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Selling Petrol At N165 Unrealistic, Says IPMAN As Scarcity Hits Lagos

Channels Television  
Updated June 20, 2022
A photo shows an NNPC retail outlet as people struggle to buy petrol. Channels TV/ Sodiq Adelakun.

 

It was one of the unusual days in Lagos on Monday as many residents spent hours waiting on queues in filling stations at various locations in the state.

This was as a result of the scarcity of Premium Motor Spirit (PMS), popularly known as petrol which affected businesses which depend on the product for power due to the erratic supply of electricity in the country.

Similarly, the number of commercial vehicles plying the roads was less compared to a regular business day, leaving many passengers stranded at various bus stops.

While some were forced to pay extra fares for transportation, others opted to trek to their respective destinations, including offices, markets, and homes.

Amid fears that the scarcity might be a result of industrial action by members of the Independent Petroleum Marketers Association of Nigeria (IPMAN), the union said it took a decision to go on strike.

In an interview with Channels Television, the Lagos Zonal Chairman of IPMAN, Akin Akinrinade, explained the rationale behind the fuel scarcity.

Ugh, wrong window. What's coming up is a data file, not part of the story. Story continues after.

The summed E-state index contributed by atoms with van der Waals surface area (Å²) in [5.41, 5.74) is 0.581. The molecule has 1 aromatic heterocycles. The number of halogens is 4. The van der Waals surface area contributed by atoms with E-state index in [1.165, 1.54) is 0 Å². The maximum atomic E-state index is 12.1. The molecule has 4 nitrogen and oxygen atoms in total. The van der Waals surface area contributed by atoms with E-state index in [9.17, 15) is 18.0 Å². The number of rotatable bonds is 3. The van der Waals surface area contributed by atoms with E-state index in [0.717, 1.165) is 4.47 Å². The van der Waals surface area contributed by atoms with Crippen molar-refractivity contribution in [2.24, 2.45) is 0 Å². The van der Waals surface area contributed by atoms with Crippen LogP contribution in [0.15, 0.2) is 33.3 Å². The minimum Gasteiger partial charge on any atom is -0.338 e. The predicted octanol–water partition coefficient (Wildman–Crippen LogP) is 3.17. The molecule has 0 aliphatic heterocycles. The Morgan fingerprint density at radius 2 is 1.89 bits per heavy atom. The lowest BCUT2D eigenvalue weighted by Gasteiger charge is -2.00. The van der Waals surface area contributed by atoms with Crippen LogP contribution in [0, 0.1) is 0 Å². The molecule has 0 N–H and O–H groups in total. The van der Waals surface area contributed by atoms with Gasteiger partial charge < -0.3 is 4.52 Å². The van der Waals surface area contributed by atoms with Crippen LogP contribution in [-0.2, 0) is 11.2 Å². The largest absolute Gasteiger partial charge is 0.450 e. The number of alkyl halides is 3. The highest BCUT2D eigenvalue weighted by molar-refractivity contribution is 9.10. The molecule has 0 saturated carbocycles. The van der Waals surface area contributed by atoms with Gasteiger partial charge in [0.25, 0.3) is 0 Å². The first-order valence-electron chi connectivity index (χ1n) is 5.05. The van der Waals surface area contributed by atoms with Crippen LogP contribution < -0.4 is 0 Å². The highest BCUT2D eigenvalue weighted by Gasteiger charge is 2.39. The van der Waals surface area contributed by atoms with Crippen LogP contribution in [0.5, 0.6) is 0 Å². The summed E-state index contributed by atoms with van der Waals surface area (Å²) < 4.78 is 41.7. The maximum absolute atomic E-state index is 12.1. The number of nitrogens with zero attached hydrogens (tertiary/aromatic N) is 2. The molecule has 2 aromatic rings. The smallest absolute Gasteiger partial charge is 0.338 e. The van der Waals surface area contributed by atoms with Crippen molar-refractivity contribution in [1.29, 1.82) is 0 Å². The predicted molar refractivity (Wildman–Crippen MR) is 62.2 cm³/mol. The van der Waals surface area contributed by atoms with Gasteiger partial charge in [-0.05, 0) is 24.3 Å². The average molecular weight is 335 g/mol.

According to him, the situation across the state is as a result of the operating environment which has become hostile to their businesses.

Akinrinade specifically stated that the petroleum marketers were not on strike as feared but have found it difficult to operate considering the dependence on diesel whose price has skyrocketed.

“Members of Independent Petroleum Marketers Association of Nigeria IPMAN have shut down their stations, not because we are striking; we are not on strike,” he said.

“Rather, the business environment has been very hostile to us such that we can no longer do business under this condition. For you to load a litre of petrol, you pay in N162 per litre.”

The IPMAN official was quick to say the situation had nothing to do with the removal of subsidy or deregulation of the petroleum sector.

He listed the high cost of buying petrol at the depots, the high cost of diesel for running their station, and the increased cost of freight as the major factors responsible.

Akinrinade stressed that it was no longer feasible to sell the product at the recommended price of N165 to a litre, adding that the landing cost of petrol was between N175 to N178 naira to the litre.

“You now have to add the cost of transportation which is between N6 to N8, depending on the distance within Lagos,” he explained. “If it is outside Lagos, it is much more than that.

“So, if you add N8 to N162, you already have N170 and the government which is the regulator wants us to sell at N165; we have not even added the charges at the depot and the running cost at our stations.”

“You know what diesel says now, and you know how epileptic power supply is; we run on generator, using diesel at N800 per litre. There is no station in Lagos that uses less than 50 litres (of diesel) per day.

“So, our members can no longer sell (petrol) at N165 per litre; in fact, there is no reasonable person in this business that can sell below N180 per litre, so it is not as if we are on strike,” he concluded.